Guidance Note on the Assessment of Reserve Adequacy and Related Considerations

This note provides operational guidance to IMF staff undertaking reserve adequacy discussions in IMF country surveillance. It discusses various tools and consideration to be taken into account when assessing each country's reserve needs, including ways to Taylor the assessment to country circumstances. The note addresses also answering the following questions:

  • What is the expected coverage of reserve issues at different stages of the bilateral surveillance process (Policy Note, mission, and Staff Report)?
  • Which reserve adequacy tools best fit different economies based on their financial maturity, economic flexibility, and market access?
  • What do possible reserve needs in mature markets relate to, and how can their adequacy be assessed?
  • How can reserve adequacy discussions for emerging and deepening financial markets be tailored and applied to better evaluate reserve levels in: (i) commodity-intensive economies; (ii) countries with capital flow management measures (CFMs); and (iii) partially and fully dollarized economies?
  • What reserve adequacy considerations hold for countries with limited access to capital markets? How can metrics for these economies be tailored to evaluate their reserve needs?
  • How should potential drains on reserves be covered?
  • What are the various measures of the cost of reserves for countries with and without market access?

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Examples of Reserve Adequacy Assessments

A description of examples of reserve adequacy assessments from Fund surveillance are provided below:

Mature or Advanced Market Economies

Sweden 2013 Article IV staff report, IMF country report No. 13/276, pages 25-26, Box 5

Staff discussed the Riksbank’s preemptive move to increase foreign exchange reserves by borrowing internationally, following large foreign currency liquidity support provided to banks after the Lehman shock. To estimate reserve needs, Staff calculated the size and probability of the banking system potential foreign liquidity needs under a tail risk scenario in European financial markets. While improvements in the macroprudential framework can help reduce FX reserve needs, Staff argued that the size and wholesale dependence of the Swedish banking system called for such costly self-insurance. In that context, Staff weighted the option of readily available preemptive self-insurance, which is less costly in benign borrowing periods, against more uncertain official FX swap lines. To align incentives, Staff suggested banks share the cost of the Riksbank liquidity insurance through fees linked to banks’ own FX funding exposures.

Deepening Financial or Emerging Market Economies

India 2015 Article IV staff report, IMF country report No. 15/61, pages 34-35, Box 5

Staff assessed the adequacy of India’s reserves using the reserve optimizing model of Jeanne and Ranciere (2011) and compared the findings with those of the IMF (2013) reserve adequacy metric. The analysis qualifies the risks against which India ought to hold reserves, namely its susceptibility to financial market volatility and to commodity price shocks, and emphasizes the importance of sound macroeconomic and prudential policy frameworks as additional lines of defense. While both methods suggest India’s reserves are within adequate/optimal levels, Staff cautions that uncertainties in global financial markets at the time may warrant holding reserves higher than what is suggested by IMF reserve adequacy metric.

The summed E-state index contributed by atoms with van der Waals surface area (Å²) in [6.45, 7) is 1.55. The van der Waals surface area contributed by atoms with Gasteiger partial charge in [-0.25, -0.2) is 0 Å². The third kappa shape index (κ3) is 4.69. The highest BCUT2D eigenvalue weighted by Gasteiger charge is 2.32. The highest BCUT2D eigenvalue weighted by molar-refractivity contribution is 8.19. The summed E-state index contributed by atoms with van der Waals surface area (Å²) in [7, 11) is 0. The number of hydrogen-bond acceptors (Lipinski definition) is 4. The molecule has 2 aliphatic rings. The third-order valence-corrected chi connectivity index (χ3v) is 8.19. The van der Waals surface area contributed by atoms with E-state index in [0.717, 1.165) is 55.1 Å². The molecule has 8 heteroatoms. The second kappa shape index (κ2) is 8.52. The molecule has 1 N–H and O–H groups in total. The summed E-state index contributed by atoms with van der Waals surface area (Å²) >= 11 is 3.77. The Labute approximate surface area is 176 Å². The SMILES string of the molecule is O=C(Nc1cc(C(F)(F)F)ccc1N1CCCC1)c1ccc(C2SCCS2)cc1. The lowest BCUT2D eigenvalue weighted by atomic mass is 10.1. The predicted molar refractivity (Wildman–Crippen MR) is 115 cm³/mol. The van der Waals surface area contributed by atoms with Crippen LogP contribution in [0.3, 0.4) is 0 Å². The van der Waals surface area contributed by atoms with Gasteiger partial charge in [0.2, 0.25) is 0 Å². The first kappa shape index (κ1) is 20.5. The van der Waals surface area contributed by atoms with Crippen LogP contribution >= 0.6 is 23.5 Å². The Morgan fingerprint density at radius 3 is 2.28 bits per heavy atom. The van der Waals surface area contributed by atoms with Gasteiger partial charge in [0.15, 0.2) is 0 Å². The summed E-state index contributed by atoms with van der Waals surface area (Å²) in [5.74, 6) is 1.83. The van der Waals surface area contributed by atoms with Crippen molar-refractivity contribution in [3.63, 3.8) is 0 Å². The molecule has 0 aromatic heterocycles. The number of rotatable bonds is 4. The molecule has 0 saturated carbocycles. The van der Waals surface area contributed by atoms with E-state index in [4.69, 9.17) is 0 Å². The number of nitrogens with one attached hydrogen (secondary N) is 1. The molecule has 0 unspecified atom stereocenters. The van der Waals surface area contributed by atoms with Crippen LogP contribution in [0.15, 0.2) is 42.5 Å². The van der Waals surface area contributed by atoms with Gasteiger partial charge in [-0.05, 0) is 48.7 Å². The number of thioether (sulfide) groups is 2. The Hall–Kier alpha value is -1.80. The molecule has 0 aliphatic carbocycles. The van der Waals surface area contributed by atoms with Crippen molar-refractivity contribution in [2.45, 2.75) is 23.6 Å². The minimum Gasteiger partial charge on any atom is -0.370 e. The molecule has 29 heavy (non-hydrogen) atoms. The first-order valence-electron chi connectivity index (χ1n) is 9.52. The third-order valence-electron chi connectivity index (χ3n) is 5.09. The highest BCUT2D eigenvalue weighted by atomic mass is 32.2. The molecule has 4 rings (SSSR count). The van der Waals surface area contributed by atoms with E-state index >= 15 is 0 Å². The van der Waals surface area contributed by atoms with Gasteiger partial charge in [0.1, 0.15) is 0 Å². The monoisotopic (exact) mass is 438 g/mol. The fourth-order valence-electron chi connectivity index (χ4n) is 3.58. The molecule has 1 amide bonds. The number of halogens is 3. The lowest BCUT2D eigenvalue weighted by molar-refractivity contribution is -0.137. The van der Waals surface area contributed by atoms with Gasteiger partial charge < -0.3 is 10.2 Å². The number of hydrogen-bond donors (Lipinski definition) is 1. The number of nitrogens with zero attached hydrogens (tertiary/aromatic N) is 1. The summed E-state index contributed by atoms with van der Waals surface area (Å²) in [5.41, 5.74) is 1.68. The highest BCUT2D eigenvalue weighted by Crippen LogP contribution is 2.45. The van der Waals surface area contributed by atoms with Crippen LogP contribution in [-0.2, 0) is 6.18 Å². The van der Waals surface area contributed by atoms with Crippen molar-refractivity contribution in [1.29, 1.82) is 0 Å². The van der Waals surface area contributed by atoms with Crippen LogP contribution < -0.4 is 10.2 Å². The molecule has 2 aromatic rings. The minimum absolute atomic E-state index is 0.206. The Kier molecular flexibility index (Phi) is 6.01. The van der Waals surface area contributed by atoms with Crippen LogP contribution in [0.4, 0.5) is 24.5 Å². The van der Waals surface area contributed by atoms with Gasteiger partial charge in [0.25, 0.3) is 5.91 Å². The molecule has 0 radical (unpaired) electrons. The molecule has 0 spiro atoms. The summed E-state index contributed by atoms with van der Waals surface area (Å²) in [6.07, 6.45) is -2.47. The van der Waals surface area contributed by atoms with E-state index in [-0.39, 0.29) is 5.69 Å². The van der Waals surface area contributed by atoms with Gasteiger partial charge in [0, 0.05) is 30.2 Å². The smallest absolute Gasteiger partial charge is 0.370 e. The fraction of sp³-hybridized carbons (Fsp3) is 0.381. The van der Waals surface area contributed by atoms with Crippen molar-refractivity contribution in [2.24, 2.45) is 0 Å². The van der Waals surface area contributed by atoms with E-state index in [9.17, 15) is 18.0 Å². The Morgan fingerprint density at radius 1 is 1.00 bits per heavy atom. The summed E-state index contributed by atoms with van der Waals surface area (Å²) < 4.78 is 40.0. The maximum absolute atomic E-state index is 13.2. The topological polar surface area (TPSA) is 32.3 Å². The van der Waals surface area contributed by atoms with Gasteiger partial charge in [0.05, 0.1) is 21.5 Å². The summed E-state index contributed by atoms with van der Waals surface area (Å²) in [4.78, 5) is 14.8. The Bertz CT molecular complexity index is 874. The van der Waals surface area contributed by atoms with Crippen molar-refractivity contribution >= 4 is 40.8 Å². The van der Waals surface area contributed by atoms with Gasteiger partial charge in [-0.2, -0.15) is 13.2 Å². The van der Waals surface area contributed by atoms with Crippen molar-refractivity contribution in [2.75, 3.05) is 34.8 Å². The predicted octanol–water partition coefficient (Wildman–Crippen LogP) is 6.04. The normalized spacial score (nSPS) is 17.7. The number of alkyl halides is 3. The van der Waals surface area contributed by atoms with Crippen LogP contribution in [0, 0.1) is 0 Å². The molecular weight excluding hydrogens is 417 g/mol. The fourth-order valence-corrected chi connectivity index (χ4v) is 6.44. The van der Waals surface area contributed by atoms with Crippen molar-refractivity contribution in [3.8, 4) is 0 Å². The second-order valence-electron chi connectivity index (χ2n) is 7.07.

Colombia 2015 Flexible Credit Line (FCL) review staff report, IMF country report No. 15/206, Box 1, page 7

Staff assessed Colombia’s reserve needs as a commodity exporter facing difficulty to adjust to volatile terms of trade. Staff presented reserves against the ARA metric as well as against the ARA metric augmented with the additional buffer using a forward looking measure of price risk. Staff calculations show while reserves stand above the upper 150% range of the ARA metric, they fall within the 100-150 percent range of the augmented metric.

South Africa 2012 Article IV staff report, IMF country report No. 12/247, page 22

Staff compared actual and projected reserve levels against several metrics including the IMF (2011) ARA metric. As reserves fell short of the lower 100% bound of the metric, Staff called for further reserve accumulation for precautionary purposes over the medium term, while cautioning about the significant fiscal sterilization cost of reserve accumulation in South Africa.

Mozambique Fourth Review Under the Policy Support Instrument (PSI), IMF country report No. 15/223, Annex I

Staff undertook a cost-benefit analysis of the optimal level of reserves using the ARA-CC framework for credit constrained economies, together with a comparison of Mozambique’s reserve coverage with that of regional peers using standard metrics. There is an explicit discussion of Mozambique’s high cost of maintaining reserves. The team included an interesting discussion of actual reserve accumulation against what was possible (based on (i) donor disbursements; (ii) capital gains taxes from natural resource companies (which are paid in US$); (iii) fuel imports; and (iv) valuation changes), with an explanation for differences between actual and potential accumulation. Ultimately the level of reserves was assessed to be adequate for the moment, although staff noted the importance of further gradual reserve buildup.